CIO thinks allocations to infrastructure, commodities, and select core real estate could help with long-term inflation mitigation and provide additional portfolio diversification and income. (ddp)

But with both global and US stocks more than 20% above their October 2022 lows and a more challenging second-half outlook, we believe investors should position for more lackluster stock market performance through the remainder of the year:

Equity pricing looks at odds with slowing growth and stickier inflation. Stock markets appear to be pricing a near-perfect economic outcome, in which a rapid fall in inflation allows the Fed to end its tightening cycle, while US growth remains resilient.

We see risks of persistent core inflation to mean US rates could move higher and stay at these levels for longer. While the Federal Reserve left rates unchanged at its June meeting, the projections of top officials pointed to a further 50 basis points of tightening. US core inflation—which excludes food and energy prices—remained stubbornly high, at 5.3% in May from 5.5%in April. And the overall data from the US labor market suggest enduring tightness.

What’s more, fears of higher rates, a few disappointing economic numbers, or a shift in equity market sentiment could quickly unravel optimism about US growth resilience and its underpinnings, like consumer resilience.

Artificial intelligence (AI) stocks' performance could consolidate after exceptional gains. Investor enthusiasm over the potential of artificial intelligence to boost the technology sector has also supported year-to-date equity gains. The NYSE FANG+ index, which tracks the top 10 most traded tech stocks, has rallied more than 75% this year.

But, there were signs in June that mega-cap AI equities are consolidating (and that the rally is broadening to laggards). The equal-weighted S&P 500 Index outperformed the cap-weighted benchmark in June, though it still lagged for the quarter as a whole.

Valuations look more appealing in bonds. US equities (the MSCI USA Index) ended June trading at a 12-month forward price/earnings multiple of 19.3 times. At a 19% premium to its average over the past 15 years, elevated valuations would typically be consistent with expanding economic growth and higher expected corporate profits.

But with global interest rates potentially staying higher for longer, we see limited room for global equity valuations to improve in the second half. We also see earnings at risk as economic growth decelerates and profit margins trend lower.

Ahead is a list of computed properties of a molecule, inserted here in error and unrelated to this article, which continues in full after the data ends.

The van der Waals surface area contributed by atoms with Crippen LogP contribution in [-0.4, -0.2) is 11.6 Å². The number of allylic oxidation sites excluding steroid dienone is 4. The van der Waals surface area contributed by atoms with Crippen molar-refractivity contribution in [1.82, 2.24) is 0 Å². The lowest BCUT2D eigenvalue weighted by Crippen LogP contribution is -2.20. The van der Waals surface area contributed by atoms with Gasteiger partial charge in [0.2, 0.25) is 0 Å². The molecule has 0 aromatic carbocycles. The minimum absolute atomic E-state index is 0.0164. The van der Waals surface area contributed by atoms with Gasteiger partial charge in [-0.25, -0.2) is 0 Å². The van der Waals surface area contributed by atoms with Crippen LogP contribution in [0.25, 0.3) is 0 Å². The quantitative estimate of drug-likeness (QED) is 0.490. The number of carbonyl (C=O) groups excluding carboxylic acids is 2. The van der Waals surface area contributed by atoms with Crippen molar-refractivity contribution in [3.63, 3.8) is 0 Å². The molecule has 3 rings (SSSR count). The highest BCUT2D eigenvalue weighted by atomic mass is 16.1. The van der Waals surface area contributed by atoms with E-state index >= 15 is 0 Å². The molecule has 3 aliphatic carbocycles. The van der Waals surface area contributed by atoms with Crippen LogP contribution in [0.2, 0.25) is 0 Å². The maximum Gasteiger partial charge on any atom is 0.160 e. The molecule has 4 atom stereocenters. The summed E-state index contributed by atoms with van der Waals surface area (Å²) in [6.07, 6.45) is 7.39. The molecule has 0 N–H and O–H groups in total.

By contrast, yields on high grade government debt look appealing after their June increases to reflect tighter borrowing costs. The yield on 2-year US Treasuries rose from 4.43% at the start of the month—and 4.06% at the start of the second quarter—to 4.90% at the end. And the yield on 10-year US Treasuries climbed from 3.66% at the start of June (3.49% at the start of the quarter) to 3.82% at the end.

Looking at current valuations and the potential macro scenarios from here, we see a better risk-reward balance in bonds than in equities for the remainder of 2023. We outline three potential investment ideas to navigate a more challenging second half.

First, investors should consider buying quality bonds. More-resilient-than-expected economic data have boosted yields in recent weeks, offering an opportunity to lock in elevated yields as the Fed engages in a balancing act between price stability, full employment, and financial stability. We see opportunities in high grade (government), investment grade, and sustainable bonds, and select senior financial debt. Actively managed fixed income strategies can help investors take advantage of the breadth of opportunity.

Second, we see pockets of opportunity in lagging segments of the equity market. Concentrated gains and lofty valuations among some of the best performers may allow laggard sectors to gain in the second half. Investors should protect their holdings through capital preservation strategies and rebalance into the laggards, like emerging markets, defensives, and value.

Third, we see potential for real assets to rally. The Fed could be willing to let inflation stay modestly above target for an extended period. If the delicate balance of financial and price stability tips over into fears that the central bank is risking inflation expectations running out of control, we think allocations to infrastructure, commodities, and select core real estate could help with long-term inflation mitigation and provide additional portfolio diversification and income.

Main contributors - Solita Marcelli, Mark Haefele, Christopher Swann, Jon Gordon, Matthew Carter

Content is a product of the Chief Investment Office (CIO).

Original report - Expect more challenges for stocks in the second half, 3 July 2023.